The War in the air

Page 1 – Introduction

Barely a decade after the Wright Brothers achieved powered flight in 1903, aircraft had become part of the military arsenal. More than 800 New Zealanders served as air or ground crew in the war between 1914 and 1918, the vast majority of them in the European theatre. A small number also saw action in East Africa, the Mediterranean and Middle East. These men played their parts in the development of a new and primitive weapon into a key element of warfare.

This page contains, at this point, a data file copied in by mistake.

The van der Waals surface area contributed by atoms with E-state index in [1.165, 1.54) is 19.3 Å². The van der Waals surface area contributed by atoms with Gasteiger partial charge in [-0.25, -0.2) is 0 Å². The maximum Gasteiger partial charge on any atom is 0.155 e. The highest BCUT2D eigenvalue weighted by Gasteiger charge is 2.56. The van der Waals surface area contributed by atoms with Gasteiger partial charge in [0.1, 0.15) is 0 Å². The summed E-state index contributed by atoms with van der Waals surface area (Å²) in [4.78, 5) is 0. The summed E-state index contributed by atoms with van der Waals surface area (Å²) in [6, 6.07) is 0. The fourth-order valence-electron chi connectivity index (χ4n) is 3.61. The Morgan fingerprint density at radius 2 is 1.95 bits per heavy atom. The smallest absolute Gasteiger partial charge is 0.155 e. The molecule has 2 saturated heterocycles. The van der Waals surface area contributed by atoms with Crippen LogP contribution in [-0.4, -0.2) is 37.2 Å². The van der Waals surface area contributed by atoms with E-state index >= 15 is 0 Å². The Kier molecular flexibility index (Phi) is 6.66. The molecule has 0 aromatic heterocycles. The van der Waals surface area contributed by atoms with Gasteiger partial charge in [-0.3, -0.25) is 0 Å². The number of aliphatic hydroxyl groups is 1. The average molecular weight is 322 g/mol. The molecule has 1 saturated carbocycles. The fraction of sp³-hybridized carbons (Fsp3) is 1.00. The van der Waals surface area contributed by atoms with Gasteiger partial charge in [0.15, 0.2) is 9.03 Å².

The exploits of elite airmen in the First World War created a somewhat romantic concept of fighter pilots as ‘knights of the air’ bound by some sort of chivalric code. The reality of aerial warfare was very different: operational careers were more often than not short, and brutal deaths common. Safety measures were almost non-existent – although balloon observers were provided with parachutes, those for aircrew were not introduced by the Germans until 1918 and the Royal Air Force in the mid-1920s. Consequently, by late 1918, many of these heroes were dead.